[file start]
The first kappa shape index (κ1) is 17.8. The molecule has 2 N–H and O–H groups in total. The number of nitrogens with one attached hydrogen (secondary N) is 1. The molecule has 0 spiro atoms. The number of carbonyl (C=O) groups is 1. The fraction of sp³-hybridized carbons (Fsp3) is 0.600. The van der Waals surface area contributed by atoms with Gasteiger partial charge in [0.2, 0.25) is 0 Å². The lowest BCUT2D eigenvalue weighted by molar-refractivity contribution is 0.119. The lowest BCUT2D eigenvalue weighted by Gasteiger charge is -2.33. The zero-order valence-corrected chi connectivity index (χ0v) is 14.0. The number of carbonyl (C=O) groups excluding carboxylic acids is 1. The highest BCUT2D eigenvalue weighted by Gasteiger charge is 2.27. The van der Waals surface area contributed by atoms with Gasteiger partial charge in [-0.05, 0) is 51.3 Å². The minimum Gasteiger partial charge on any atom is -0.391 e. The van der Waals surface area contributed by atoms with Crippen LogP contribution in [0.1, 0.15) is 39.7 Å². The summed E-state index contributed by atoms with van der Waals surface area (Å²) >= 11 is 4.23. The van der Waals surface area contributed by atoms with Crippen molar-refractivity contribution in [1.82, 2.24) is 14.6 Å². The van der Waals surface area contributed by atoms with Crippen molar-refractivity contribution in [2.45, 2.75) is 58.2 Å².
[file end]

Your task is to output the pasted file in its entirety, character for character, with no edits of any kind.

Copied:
The first kappa shape index (κ1) is 17.8. The molecule has 2 N–H and O–H groups in total. The number of nitrogens with one attached hydrogen (secondary N) is 1. The molecule has 0 spiro atoms. The number of carbonyl (C=O) groups is 1. The fraction of sp³-hybridized carbons (Fsp3) is 0.600. The van der Waals surface area contributed by atoms with Gasteiger partial charge in [0.2, 0.25) is 0 Å². The lowest BCUT2D eigenvalue weighted by molar-refractivity contribution is 0.119. The lowest BCUT2D eigenvalue weighted by Gasteiger charge is -2.33. The zero-order valence-corrected chi connectivity index (χ0v) is 14.0. The number of carbonyl (C=O) groups excluding carboxylic acids is 1. The highest BCUT2D eigenvalue weighted by Gasteiger charge is 2.27. The van der Waals surface area contributed by atoms with Gasteiger partial charge in [-0.05, 0) is 51.3 Å². The minimum Gasteiger partial charge on any atom is -0.391 e. The van der Waals surface area contributed by atoms with Crippen LogP contribution in [0.1, 0.15) is 39.7 Å². The summed E-state index contributed by atoms with van der Waals surface area (Å²) >= 11 is 4.23. The van der Waals surface area contributed by atoms with Crippen molar-refractivity contribution in [1.82, 2.24) is 14.6 Å². The van der Waals surface area contributed by atoms with Crippen molar-refractivity contribution in [2.45, 2.75) is 58.2 Å².